More on the man who wasn’t (isn’t) there
The other day I quoted the poem about the little man on the stair who wasn’t there. It seems that it applies to Mr. Romney even more than I thought. Maureen Dowd’s column yesterday in the New York Times describes the extraordinary lengths he has gone to in his effort to keep his activities a secret, both as the so-called rescuer of the Seattle Olympics and as governor of Massachusetts. Would a person who has nothing to hide destroy all those electronic records and spend $10,000 to purchase the hard drives he used? You would think that a man so intent on achieving the highest honors would want to preserve a record for the sake of his own history – unless of course, there were shady dealings and lies hidden in the emails.
If we, the voters, are blind enough go for this invisible man in the upcoming election, we will be voting in a totally unknown quantity, an unsubstantial being who happens to be very rich and believes in nothing but the almighty dollar. We will deserve whatever disaster follows.
For a man who supposedly spent time being a missionary in France, he certainly hasn’t learned the art of diplomacy. Instead he comes across as something of a condescending, haughty boor, allowing aids to speak of the “anglo-saxon” alliance, and then insulting his British hosts by being disconcerted at the shortfall in security personnel. He’s not as uncouth as George (“Yo Blair!”), but the attitude of superiority seems the same. It’s certainly not the kind of polished performance you’d expect from someone with his much flaunted experience. The Anglo-saxon remark is a slam at everyone who isn’t descended from that particular group of people. Do they realize what a minority they are in the real world? Do they understand that these anglo-saxons didn’t make America’s greatness? That there were always those others, the Irish, the Germans, the Dutch, the Poles, the Jews, the Latin Americans, the Chinese, the Japanese, the Filipinos, the Africans, and all those countless others who came to our shores and contributed their energy and brains, and ingenuity to make us what we are.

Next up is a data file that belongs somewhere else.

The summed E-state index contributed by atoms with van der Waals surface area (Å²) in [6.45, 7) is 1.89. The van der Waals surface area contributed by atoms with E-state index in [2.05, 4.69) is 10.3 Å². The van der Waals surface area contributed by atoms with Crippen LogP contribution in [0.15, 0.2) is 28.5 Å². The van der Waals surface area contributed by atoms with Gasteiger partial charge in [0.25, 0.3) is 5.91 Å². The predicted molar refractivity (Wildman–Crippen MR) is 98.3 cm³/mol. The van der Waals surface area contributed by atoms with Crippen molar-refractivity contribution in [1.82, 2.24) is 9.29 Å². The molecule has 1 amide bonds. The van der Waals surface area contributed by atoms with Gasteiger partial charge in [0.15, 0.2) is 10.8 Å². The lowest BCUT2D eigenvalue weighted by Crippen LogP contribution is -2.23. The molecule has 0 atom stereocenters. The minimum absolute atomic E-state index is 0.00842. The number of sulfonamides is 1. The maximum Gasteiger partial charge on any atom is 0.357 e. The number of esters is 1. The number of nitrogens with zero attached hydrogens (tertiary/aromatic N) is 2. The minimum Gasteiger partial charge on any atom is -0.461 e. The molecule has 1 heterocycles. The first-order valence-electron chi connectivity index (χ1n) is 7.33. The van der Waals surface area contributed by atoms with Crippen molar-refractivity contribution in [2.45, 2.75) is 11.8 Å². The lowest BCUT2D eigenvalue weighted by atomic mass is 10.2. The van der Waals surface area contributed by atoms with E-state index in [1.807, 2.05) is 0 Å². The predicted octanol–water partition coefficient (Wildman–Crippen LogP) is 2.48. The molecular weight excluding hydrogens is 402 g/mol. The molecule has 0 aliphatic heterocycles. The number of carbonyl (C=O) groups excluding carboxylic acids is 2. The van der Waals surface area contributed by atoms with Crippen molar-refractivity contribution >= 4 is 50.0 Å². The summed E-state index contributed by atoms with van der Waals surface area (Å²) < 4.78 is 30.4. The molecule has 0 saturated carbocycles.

Aren’t rich people expected to have good manners?